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    Bloomberg

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    (Bloomberg Opinion) -- In the bond market, it can sometimes feel as if the more things change, the more they stay the same.Consider the following two articles about the massive amount of triple-B rated corporate debt:“A $1 Trillion Powder Keg Threatens the Corporate Bond Market” by Bloomberg News. The takeaway: “A lot of these companies might be rated junk already if not for leniency from credit raters. To avoid tipping over the edge now, they will have to deliver on lofty promises to cut costs and pay down borrowings quickly, before the easy money ends.”“Bond Ratings Firms Go Easy on Some Heavily Indebted Companies” by the Wall Street Journal. The takeaway: “Amid an epic corporate borrowing spree, ratings firms have given leeway to other big borrowers. … The buildup has fueled one of the most divisive debates on Wall Street: Will higher debt loads cause big losses when the economy turns?”The first one is from October 2018 and the second from a couple of weeks ago. That alone isn’t what’s most interesting — financial-market themes tend to repeat themselves, after all. Rather, it’s the fact that market appetite for those bonds on the brink of junk couldn’t be any more different between then and now, even though it’s clear that fears about ratings inflation and a huge wave of downgrades haven’t gone away.Around this time last year, Scott Minerd, global chief investment officer at Guggenheim Partners, made headlines by tweeting that “the slide and collapse in investment grade credit has begun,” starting with General Electric Co. No one seemed to want to own bonds rated just a step or two above junk — the Bloomberg Barclays triple-B corporate-bond index trailed the broad market in 2018 for just the second time since the financial crisis. I was willing to be contrarian after his comments, writing that investors shouldn’t fear a doomsday that everyone seems to think is coming.Still, the rapid change in sentiment through the first 10 months of 2019 has been nothing short of astounding. While there were signs of the tide starting to turn earlier this year, triple-B bonds have now returned 14.4% through Oct. 30, better than any other rating category. If the gains hold through the end of the year, it would be the triple-B market’s strongest performance since 2009, when it bounced back from its worst annual loss on record amid the financial crisis. Investors have either made peace with the risk of mass downgrades when the credit cycle turns, or they’ve just decided to ignore it and reach for yield when the Federal Reserve is cutting interest rates. Neither seems to be sustainable.It’s not as if the Wall Street Journal’s recent article is an outlier — CreditSights said in an Oct. 30 report that about $70 billion of triple-B corporate debt is at risk of falling to junk within the next 12 months, including household names like Kraft Heinz Co., Macy’s Inc. and Ford Motor Co. It’s not a question of whether so-called fallen angels become more prevalent, according to the analysts, it’s “when and how fast.”As for the “debt diet” that was supposed to happen this year, which would make triple-B companies less leveraged? In the aggregate, it’s been exactly the opposite. Fitch Ratings, in an Oct. 31 report, noted that triple-B corporate issuance is on pace to reach a record in 2019 after accounting for almost two-thirds of the $515 billion in bonds sold through the first nine months of the year. Triple-B securities make up half of the $5.8 trillion investment-grade corporate bond market, Bloomberg Barclays data show.But perhaps the most telltale sign of just how little investors seem to mind the “ratings cliff” between investment- and speculative-grade is how they’re gobbling up double-B bonds just as voraciously as triple-Bs. In fact, on Oct. 28, the spread between the two dropped to 43 basis points, a new low, according to Bloomberg Barclays data. At the start of 2019, it was as high as 172 basis points. Even though triple-B corporate bonds are having their best year in a decade, double-B debt isn’t far behind. This trend isn’t going to end overnight. Investors poured $2.3 billion into investment-grade bond funds in the week through Oct. 30, and an additional $940 million into high-yield funds, according to Lipper data. The sub-2% yield on 10-year Treasuries is probably still causing sticker shock to some investors, given that until a few months ago it hadn’t breached that level since President Donald Trump’s November 2016 election. For those in Japan and Europe, buying U.S. corporate bonds rather than Treasuries is sometimes the only way to avoid negative currency-hedged yields. Global and structural forces keep investors slamming the buy button in credit markets.Eventually, though, something has to give, as it always does. For now, corporate-debt buyers are content to just avoid triple-C rated securities. That includes Guggenheim investors led by Minerd, who said in a note this week that “now is not the right time” to add the riskiest junk debt, given the downside potential of more than 20%.The reasoning makes sense — triple-C rated companies are the most prone to default in an economic downturn. But in such a slump, triple-B companies would be vulnerable to downgrades. If investors were so sure last year that rating cuts would be too much for the high-yield market to bear, why wouldn’t they also stay away from triple-B bonds at this point?There’s no obvious answer. It’s just a reminder that total returns aren’t everything. Even though triple-B securities are the belle of the ball in credit markets this year, nothing much has truly changed.To contact the author of this story: Brian Chappatta at bchappatta1@bloomberg.netTo contact the editor responsible for this story: Daniel Niemi at dniemi1@bloomberg.netThis column does not necessarily reflect the opinion of the editorial board or Bloomberg LP and its owners.Brian Chappatta is a Bloomberg Opinion columnist covering debt markets. He previously covered bonds for Bloomberg News. He is also a CFA charterholder.For more articles like this, please visit us at bloomberg.com/opinion©2019 Bloomberg L.P.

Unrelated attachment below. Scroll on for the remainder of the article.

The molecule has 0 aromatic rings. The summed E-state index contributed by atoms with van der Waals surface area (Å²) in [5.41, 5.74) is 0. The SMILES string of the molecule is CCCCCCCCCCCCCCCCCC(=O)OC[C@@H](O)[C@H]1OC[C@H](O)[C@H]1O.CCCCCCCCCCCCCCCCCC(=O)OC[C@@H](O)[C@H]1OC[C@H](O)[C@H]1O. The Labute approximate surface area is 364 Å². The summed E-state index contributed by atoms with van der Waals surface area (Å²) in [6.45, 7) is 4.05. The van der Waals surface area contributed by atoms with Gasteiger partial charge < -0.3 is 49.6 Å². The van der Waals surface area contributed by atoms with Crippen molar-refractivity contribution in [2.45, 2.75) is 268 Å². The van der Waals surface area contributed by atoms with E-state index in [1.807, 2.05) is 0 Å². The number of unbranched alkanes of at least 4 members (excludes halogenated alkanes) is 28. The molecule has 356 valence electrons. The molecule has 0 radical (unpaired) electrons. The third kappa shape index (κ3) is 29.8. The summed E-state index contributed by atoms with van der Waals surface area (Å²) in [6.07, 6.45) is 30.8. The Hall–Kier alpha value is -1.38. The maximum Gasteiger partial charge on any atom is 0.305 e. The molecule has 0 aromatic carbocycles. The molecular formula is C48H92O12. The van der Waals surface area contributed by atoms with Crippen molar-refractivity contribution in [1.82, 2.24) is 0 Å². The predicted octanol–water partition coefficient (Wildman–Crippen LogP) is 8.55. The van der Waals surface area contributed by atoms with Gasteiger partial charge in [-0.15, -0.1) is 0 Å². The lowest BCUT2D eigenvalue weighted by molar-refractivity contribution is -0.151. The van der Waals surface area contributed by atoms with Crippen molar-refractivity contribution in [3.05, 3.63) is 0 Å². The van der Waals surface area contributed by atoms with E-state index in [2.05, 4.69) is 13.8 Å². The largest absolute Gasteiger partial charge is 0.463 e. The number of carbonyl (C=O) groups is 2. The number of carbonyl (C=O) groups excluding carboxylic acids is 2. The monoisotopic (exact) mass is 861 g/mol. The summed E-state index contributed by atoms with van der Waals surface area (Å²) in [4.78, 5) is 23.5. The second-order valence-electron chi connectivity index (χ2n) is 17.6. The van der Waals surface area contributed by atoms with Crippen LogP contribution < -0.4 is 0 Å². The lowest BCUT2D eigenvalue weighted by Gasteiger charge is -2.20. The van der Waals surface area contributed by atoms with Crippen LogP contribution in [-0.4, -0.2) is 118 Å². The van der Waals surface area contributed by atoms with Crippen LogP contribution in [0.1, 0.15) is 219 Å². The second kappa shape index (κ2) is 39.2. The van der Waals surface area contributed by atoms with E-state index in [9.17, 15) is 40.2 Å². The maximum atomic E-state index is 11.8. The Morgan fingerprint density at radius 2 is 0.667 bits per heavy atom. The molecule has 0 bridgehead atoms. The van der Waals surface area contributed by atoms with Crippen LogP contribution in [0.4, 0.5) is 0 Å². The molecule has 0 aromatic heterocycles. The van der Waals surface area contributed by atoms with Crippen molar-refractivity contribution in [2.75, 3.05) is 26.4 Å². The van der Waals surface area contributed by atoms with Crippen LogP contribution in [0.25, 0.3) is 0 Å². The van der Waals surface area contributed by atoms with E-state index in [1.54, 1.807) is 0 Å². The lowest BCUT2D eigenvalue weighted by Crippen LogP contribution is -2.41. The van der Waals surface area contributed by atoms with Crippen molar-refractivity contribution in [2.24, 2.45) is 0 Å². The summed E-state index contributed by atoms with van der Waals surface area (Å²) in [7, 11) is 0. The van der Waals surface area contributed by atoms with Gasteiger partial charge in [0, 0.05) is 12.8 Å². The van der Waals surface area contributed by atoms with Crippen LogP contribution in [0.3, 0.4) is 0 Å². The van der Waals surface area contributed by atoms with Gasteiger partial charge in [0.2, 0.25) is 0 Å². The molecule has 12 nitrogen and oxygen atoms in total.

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    Q3 2019 Kraft Heinz Co Earnings Call